I wonder what poor Thomas Cranmer would have thought of the current events in the ecclesiastical world. But, in a curious sort of way, yesterday's revelations make him - in my view - quite the man of the moment. Cranmer, perhaps almost single-handed, created the sacral dialect which was identical with the notion of Anglican worship until the 1970s; and it is worth noting that even when Anglicanism followed ICEL into unforunate modernity, little of what emerged was quite as horrible as what ICEL produced. It is clear that Cranmer's periods and cadences continued to influence and constrict his successors, while the Roman Catholic translators were culturally free to construct ex nihilo their own new disastrous liturgical style. What went wrong in Anglican liturgy was that there was very little inclination, after one or two efforts in 1928, to translate from those ancient Latin sources upon which Cranmer drew. Indeed, there must be a suspicion that most modern Anglican liturgists may not be comfortable in dead languages. The English Common Worship provided a complete set of proper postcommunions, but not a single one of them came from the the postcommunions of the ancient Roman sacramentaries. It is to the credit of the compilers that they did not plagiarise and so saddle us with the frightful ICEL Sacramentary; but they could have attempted to find someone who could have tried their hands at translating Latin originsals. Or might it be that those originals are just too simple and workmanlike; not 'clever' enough? Whatever the reason, the result has been that new compositions often look like pompous product of late twentieth century middle-class wordsmiths, convinced that their own talents and insights absolve them from the need felt by the early popes, who composed theLatin collects, to express a limited number of ideas in a few elegant words.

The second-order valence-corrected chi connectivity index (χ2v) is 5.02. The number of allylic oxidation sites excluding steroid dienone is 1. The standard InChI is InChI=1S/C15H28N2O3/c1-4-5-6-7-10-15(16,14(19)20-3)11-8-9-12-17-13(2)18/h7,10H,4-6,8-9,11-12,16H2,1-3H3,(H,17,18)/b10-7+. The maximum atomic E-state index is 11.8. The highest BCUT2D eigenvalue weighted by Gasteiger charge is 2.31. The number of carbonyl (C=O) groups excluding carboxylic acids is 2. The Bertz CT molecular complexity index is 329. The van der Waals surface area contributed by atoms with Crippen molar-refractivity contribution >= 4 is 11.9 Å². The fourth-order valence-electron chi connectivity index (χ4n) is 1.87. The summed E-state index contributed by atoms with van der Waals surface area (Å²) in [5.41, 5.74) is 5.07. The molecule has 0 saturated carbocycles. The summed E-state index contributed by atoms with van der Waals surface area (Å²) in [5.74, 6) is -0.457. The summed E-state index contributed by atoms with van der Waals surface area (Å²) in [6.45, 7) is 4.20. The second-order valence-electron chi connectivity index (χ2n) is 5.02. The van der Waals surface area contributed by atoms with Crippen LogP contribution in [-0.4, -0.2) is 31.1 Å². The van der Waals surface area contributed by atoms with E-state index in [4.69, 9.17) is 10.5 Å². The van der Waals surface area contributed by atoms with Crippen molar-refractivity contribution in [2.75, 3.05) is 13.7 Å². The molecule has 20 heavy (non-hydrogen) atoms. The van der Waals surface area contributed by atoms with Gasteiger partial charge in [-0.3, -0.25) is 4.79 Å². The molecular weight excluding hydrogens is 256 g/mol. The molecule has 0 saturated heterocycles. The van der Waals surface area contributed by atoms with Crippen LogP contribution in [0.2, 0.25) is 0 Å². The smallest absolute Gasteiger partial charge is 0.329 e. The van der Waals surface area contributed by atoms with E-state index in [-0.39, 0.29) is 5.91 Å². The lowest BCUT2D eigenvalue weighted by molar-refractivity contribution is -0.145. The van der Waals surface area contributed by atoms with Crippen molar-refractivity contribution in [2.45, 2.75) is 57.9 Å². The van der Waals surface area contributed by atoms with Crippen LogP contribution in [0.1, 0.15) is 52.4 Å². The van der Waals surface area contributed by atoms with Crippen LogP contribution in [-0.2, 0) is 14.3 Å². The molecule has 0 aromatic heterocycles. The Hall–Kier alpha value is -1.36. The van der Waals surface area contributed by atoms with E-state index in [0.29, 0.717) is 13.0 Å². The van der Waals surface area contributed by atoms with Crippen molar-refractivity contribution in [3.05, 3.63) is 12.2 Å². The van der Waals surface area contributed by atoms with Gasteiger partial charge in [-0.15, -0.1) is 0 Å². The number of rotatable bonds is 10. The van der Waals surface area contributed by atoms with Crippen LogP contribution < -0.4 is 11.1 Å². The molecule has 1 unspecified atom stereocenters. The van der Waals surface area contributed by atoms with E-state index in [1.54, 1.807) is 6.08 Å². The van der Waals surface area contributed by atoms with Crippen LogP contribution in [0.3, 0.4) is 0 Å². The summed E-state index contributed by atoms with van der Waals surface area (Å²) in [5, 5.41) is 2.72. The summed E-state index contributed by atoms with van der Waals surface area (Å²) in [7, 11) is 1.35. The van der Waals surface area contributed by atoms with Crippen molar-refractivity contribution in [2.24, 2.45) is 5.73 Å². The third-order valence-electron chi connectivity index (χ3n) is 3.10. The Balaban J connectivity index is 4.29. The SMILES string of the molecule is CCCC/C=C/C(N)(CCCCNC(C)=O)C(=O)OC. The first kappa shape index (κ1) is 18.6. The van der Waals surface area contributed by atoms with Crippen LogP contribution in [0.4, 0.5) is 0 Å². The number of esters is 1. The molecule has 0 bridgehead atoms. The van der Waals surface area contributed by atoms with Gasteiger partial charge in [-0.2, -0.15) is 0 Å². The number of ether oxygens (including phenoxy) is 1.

Happily, there is help at hand in the various competing Anglo-Catholic Altar Missals produced in the nineteenth and twentieth centuries. Although they do not always attain the heights of Cranmer at his best, they provide usually good and often excellent renderings of the formulae in the Sarum or Tridentine Roman Rites. There are gems like Mgr Ronald Knox's Cranmerian pastiche of the Exsultet. This is a tradition which deserves to be reappropriated by its heirs. The Book of Divine Worship is only a first beginning in such a process, which, I hope, in this period after the announcement of the Apostolic Constitution, will be carried to completion. The authorisation also of the English Missal would in fact make available the Tridentine Rite in elegant, sacral English.
As an ardent Latinist who says a Latin EF Mass most weekday moernings, I thank God for Summorum Pontificum. But the additional availability of the audible parts of the same rite in the sacral dialect of the Anglican tradition could only enrich a Catholic Church which already encompasses so much (mostly undesirable) variety. And such a rite would, after all, merely fulfil the provisions of Vatican II about maintaining the 'substantial unity' of the Roman Rite; about allowing a 'suitable' place to vernacular languages; and about ensuring that new forms should in some way grow 'organically' from forms already existing.